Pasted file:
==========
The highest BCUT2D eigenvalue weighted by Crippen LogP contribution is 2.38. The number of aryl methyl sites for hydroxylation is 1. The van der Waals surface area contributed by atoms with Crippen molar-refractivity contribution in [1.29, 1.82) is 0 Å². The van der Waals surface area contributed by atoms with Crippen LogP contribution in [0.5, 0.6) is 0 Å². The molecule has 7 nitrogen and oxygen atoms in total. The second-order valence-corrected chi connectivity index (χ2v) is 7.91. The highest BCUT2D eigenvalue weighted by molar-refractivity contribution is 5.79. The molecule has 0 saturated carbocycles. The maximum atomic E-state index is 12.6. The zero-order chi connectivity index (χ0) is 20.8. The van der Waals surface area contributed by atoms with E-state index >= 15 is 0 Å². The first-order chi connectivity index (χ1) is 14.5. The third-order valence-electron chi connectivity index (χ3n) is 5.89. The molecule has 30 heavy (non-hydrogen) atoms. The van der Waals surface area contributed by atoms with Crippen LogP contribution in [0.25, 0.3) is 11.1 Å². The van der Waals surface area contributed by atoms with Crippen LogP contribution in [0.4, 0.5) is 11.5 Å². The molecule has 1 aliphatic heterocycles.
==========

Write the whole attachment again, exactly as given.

The highest BCUT2D eigenvalue weighted by Crippen LogP contribution is 2.38. The number of aryl methyl sites for hydroxylation is 1. The van der Waals surface area contributed by atoms with Crippen molar-refractivity contribution in [1.29, 1.82) is 0 Å². The van der Waals surface area contributed by atoms with Crippen LogP contribution in [0.5, 0.6) is 0 Å². The molecule has 7 nitrogen and oxygen atoms in total. The second-order valence-corrected chi connectivity index (χ2v) is 7.91. The highest BCUT2D eigenvalue weighted by molar-refractivity contribution is 5.79. The molecule has 0 saturated carbocycles. The maximum atomic E-state index is 12.6. The zero-order chi connectivity index (χ0) is 20.8. The van der Waals surface area contributed by atoms with E-state index >= 15 is 0 Å². The first-order chi connectivity index (χ1) is 14.5. The third-order valence-electron chi connectivity index (χ3n) is 5.89. The molecule has 30 heavy (non-hydrogen) atoms. The van der Waals surface area contributed by atoms with Crippen LogP contribution in [0.25, 0.3) is 11.1 Å². The van der Waals surface area contributed by atoms with Crippen LogP contribution in [0.4, 0.5) is 11.5 Å². The molecule has 1 aliphatic heterocycles.